Civil Litigation To Remain On Zoom In CA
S.B. 241 is a Senate Bill that authorizes the use of remote technology in civil proceedings.
This may not seem revolutionary after 18 + months of Zoom proceedings (and one memorable cat lawyer) but until now these measures were necessary for safety and not thought to persist post-pandemic.
Now with SB 241, the CA supreme court states that “All 58 California superior courts can remotely hold proceedings in at least one case type and 39 courts in most or all case types…” per https://news.bloomberglaw.com/
The ability to hear more cases, as well as the ability for lawyers and plaintiffs and defendants to be present at their hearings regardless of travel issues, health issues, mobility concerns, or budgetary problems that prevent travel or at least make it prohibitively expensive, are also helped by SB 241.
Los Angeles County Superior Court averages 5,000 remote proceedings daily, clearing dockets and speeding justice from thousands of people who may otherwise have had to wait months for proceedings to be heard by the court.
Why continue to hear cases remotely?
With the uptick in employment law cases since the mandate for vaccines was introduced by many ALEs and government employers moving rapidly through cases will continue to be of utmost priority for CA civil courts.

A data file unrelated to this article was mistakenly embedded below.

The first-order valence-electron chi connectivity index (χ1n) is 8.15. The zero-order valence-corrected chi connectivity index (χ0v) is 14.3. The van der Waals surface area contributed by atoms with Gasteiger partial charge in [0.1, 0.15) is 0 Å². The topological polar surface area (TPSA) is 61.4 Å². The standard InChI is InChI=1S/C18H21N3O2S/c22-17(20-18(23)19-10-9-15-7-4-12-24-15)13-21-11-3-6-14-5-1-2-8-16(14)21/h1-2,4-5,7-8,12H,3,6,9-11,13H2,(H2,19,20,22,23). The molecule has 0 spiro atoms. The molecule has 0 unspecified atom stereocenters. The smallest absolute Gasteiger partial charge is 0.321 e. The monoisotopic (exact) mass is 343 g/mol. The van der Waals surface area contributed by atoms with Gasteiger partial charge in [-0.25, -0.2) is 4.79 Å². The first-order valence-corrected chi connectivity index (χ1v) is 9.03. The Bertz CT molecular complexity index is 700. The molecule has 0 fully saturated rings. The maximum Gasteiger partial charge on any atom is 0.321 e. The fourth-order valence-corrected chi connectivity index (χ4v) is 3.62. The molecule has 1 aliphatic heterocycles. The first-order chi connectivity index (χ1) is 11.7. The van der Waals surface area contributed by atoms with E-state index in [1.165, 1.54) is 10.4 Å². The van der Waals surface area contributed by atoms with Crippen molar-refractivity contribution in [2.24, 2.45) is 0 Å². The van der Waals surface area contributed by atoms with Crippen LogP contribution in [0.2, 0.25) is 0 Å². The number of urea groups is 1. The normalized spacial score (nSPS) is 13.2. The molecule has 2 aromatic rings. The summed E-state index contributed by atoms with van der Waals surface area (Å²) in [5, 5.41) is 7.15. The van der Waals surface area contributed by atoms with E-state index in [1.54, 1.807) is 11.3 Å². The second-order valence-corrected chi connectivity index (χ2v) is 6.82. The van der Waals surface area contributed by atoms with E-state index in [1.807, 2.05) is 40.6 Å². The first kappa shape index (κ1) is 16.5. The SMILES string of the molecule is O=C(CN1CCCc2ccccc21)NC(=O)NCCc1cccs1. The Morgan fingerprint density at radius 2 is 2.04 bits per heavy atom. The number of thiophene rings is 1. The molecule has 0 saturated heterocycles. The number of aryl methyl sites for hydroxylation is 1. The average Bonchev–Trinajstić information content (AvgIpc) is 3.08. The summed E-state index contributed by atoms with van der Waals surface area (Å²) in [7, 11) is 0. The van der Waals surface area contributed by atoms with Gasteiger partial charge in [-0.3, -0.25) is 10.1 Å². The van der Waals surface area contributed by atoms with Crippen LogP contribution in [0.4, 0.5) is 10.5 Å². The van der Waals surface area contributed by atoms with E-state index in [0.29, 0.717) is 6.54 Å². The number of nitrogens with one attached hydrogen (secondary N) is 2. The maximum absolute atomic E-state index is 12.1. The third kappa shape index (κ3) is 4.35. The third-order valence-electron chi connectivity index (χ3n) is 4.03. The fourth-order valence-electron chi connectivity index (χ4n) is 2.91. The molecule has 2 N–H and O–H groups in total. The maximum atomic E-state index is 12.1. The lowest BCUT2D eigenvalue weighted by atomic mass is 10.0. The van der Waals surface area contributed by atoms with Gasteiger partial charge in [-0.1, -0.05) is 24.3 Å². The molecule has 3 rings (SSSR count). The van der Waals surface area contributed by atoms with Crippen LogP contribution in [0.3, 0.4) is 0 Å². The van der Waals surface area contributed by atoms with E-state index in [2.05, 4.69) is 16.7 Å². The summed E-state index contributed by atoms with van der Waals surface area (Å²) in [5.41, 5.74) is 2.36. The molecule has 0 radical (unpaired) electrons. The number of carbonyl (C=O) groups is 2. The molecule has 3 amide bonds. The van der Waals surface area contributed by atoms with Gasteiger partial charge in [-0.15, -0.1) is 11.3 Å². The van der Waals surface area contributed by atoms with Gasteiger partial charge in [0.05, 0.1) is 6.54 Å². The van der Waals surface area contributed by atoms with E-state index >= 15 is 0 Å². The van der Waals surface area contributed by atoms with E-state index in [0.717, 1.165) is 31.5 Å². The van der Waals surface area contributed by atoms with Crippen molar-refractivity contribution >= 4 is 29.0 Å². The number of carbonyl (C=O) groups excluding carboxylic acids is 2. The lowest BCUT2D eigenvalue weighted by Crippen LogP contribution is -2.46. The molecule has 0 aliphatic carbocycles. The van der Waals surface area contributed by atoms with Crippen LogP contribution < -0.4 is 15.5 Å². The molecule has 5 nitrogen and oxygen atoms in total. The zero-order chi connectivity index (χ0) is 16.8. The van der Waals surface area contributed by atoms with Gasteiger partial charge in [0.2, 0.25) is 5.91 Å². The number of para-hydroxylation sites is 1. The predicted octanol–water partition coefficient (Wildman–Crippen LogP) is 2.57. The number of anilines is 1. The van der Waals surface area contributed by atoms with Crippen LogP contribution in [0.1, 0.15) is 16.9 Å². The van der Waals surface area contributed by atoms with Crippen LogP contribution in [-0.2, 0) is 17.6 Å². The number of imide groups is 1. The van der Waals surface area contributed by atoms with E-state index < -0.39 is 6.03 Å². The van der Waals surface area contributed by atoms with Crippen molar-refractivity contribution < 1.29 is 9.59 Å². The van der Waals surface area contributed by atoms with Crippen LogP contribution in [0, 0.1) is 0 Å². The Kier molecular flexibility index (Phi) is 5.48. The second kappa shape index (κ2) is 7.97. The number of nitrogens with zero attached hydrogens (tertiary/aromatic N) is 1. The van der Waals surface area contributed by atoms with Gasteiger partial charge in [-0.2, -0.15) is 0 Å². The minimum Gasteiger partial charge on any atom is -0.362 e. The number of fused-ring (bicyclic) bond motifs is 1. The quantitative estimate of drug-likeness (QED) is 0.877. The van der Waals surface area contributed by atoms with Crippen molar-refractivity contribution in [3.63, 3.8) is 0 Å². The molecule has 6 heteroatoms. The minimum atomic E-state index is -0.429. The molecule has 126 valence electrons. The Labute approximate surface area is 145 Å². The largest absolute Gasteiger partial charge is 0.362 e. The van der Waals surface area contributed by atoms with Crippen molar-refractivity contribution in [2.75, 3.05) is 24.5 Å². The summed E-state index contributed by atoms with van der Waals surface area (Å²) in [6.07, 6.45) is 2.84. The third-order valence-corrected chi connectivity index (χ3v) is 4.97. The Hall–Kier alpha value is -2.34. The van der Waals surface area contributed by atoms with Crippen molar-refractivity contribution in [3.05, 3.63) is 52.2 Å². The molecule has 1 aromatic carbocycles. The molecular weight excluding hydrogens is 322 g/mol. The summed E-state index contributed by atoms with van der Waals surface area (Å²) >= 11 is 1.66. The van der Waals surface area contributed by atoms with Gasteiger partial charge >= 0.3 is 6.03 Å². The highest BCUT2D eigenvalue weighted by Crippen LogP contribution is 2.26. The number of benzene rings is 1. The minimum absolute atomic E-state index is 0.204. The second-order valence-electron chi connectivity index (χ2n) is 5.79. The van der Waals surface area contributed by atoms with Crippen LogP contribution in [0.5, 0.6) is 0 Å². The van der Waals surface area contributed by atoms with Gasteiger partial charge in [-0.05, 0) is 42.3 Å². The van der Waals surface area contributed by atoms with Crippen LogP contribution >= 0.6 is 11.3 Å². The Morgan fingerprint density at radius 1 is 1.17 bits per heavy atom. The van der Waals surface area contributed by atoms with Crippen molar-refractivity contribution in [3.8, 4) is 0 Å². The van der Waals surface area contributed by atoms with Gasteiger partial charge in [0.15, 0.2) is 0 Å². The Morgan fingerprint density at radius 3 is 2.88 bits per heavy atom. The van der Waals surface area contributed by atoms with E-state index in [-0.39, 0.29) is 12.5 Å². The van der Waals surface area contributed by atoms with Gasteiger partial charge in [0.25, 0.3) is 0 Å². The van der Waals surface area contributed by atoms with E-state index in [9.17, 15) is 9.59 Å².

Allowing for remote proceedings can not only speed the trial’s conclusion but keep costs down for attorneys and clients, saving both time and money.
The downsides of video trials cannot be ignored.
Video hides tell-tale signs a jury might pick up on like nuanced body language or facial expressions. As we all know from these months o Zoom – there is also the risk of Zoom fatigue. Thousands of Zoom trials could numb even the most caring heart or even-handed mind to the plight of yet another case on a video screen.
The veracity of testimony is crucial to outcomes in many employment law cases and remote video conferencing will never offer the kind of firsthand experience that in-person arguments provide.
The question is efficiency vs specificity, as it is so often. Faster isn’t always better, but on the other hand, “done” is beautiful.
What do you think about remote trials? Email us if you want to do a video on the pros and cons with Ajay, Jake, or Chris, and let’s argue this out… we can even record it over Zoom.